Studying How Drug-Free Housing & MICM Can Support Probationers and Parolees
PHI's Behavioral Health and Recoverty Studies found that overall, the sober living house (SLH) model holds extensive promise for supporting parolees and probationers—and, study participants who attended at least one MICM session had better criminal justice outcomes compared those who did not.
330 study participants in 42 SLHs
Alcohol, Tobacco, Drugs & Mental Health
Doug Polcin, EdD, MFT
Access to needed services and stable, drug-free housing has shown to be critical for probationers and parolees in supporting re-entry, reducing HIV risk and avoiding rearrests and re-incarceration—and sober living houses (SLHs) can be an important part of this support system. SLHs offer an alcohol- and drug-free living environment to people with substance use disorders, and are becoming increasingly important as the addiction field continues to identify and emphasize long-term services for sustained recovery.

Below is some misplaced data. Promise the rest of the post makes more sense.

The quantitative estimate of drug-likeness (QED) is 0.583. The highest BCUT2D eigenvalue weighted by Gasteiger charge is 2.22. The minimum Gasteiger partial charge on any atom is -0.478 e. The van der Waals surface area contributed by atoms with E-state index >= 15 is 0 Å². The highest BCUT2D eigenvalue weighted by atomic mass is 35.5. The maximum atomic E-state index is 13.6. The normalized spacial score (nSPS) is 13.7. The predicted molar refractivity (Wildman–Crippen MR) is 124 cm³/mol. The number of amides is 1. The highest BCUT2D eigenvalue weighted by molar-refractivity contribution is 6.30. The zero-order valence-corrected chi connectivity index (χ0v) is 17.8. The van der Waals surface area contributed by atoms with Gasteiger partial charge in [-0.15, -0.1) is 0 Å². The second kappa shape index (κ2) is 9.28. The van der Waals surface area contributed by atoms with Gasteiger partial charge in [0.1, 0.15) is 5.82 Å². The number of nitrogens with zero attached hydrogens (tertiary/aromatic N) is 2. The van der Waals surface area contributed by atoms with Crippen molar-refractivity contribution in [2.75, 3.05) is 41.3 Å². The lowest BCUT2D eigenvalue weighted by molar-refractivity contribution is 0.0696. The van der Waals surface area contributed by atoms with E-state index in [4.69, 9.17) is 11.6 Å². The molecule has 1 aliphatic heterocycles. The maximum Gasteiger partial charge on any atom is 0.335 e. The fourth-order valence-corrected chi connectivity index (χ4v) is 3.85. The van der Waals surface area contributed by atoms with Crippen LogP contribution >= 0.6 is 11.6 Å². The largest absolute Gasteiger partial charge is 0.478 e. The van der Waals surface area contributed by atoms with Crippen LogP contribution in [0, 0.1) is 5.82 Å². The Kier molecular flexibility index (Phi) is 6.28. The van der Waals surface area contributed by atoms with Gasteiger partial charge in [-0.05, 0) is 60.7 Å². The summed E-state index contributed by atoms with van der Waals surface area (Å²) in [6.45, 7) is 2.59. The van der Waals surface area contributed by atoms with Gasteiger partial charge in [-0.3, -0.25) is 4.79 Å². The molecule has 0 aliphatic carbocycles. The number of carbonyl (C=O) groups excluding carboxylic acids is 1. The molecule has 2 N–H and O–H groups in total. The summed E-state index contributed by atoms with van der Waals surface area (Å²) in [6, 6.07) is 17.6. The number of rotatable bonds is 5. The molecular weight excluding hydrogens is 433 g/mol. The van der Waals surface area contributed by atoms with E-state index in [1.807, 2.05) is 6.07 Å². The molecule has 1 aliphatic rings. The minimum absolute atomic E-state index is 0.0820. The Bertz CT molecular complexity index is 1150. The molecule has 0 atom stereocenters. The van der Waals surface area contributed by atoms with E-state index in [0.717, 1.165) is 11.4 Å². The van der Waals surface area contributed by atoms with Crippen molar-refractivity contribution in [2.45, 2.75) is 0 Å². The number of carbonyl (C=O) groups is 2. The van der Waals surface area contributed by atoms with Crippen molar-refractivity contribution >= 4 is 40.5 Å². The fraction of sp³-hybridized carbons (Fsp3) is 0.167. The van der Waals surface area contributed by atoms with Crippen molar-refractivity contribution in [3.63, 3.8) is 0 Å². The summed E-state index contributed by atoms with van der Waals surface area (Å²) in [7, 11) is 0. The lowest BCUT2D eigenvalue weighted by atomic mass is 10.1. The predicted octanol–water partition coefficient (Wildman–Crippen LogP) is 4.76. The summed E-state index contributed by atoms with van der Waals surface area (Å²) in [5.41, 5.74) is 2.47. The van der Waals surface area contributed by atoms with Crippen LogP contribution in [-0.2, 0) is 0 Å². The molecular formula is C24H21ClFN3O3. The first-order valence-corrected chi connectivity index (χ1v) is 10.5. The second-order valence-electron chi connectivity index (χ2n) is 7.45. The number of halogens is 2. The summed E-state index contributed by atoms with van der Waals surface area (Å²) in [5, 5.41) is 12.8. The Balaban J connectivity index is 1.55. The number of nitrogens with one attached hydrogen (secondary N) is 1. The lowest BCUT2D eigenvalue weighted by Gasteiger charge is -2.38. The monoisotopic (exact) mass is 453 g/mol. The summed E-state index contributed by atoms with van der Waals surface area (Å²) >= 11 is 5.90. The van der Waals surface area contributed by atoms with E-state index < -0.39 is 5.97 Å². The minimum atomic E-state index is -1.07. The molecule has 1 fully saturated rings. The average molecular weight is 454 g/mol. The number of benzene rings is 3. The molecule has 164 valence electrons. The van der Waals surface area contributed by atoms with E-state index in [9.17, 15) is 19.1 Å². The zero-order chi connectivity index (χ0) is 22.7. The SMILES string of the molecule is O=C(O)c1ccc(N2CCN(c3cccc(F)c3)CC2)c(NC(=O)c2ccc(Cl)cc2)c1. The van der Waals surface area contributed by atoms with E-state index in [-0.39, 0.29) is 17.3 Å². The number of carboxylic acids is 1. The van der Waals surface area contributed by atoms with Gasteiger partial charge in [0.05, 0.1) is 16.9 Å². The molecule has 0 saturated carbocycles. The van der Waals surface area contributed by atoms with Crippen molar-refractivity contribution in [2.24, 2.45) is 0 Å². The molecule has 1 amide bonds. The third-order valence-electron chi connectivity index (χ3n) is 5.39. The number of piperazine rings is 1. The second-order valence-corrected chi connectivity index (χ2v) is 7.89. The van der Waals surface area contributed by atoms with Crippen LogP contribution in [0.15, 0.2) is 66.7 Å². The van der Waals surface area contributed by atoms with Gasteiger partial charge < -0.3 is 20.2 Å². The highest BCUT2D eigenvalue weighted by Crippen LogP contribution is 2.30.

Previous studies of SLHs from PHI’s Behavioral Health and Recovery Studies (BHRS) found that SLH residents made significant, sustained reductions in substance use over 18 months and improvement in other areas as well—including work, psychiatric symptoms and arrests. Residents who were homeless or in unstable living arrangements when they entered the houses improved their housing status at 18-month follow-up.
Adding to their growing body of SLH research, a BHRS clinical study assessed the impact of adding a Motivational Interviewing Case Management (MICM) to the SLHs model. MICM can be used to address a number of issues, including adapting to the SLH environment; complying with parole and probation; finding and maintain work; successfully accessing and maintaining retention in services; addressing HIV risk, testing and treatment; mobilizing personal and informal resources; and managing setbacks (e.g., relapse, loss of housing, loss of work).
The study found that overall, the SLH model holds extensive promise for supporting parolees and probationers. At 6-and 12-month follow-up, the 330 study participants showed improvement relative to baseline on substance abuse, criminal justice, HIV risk, and employment outcomes. And, study participants who attended at least one MICM session had better criminal justice outcomes compared those who did not—especially for people with lower severity of problems.
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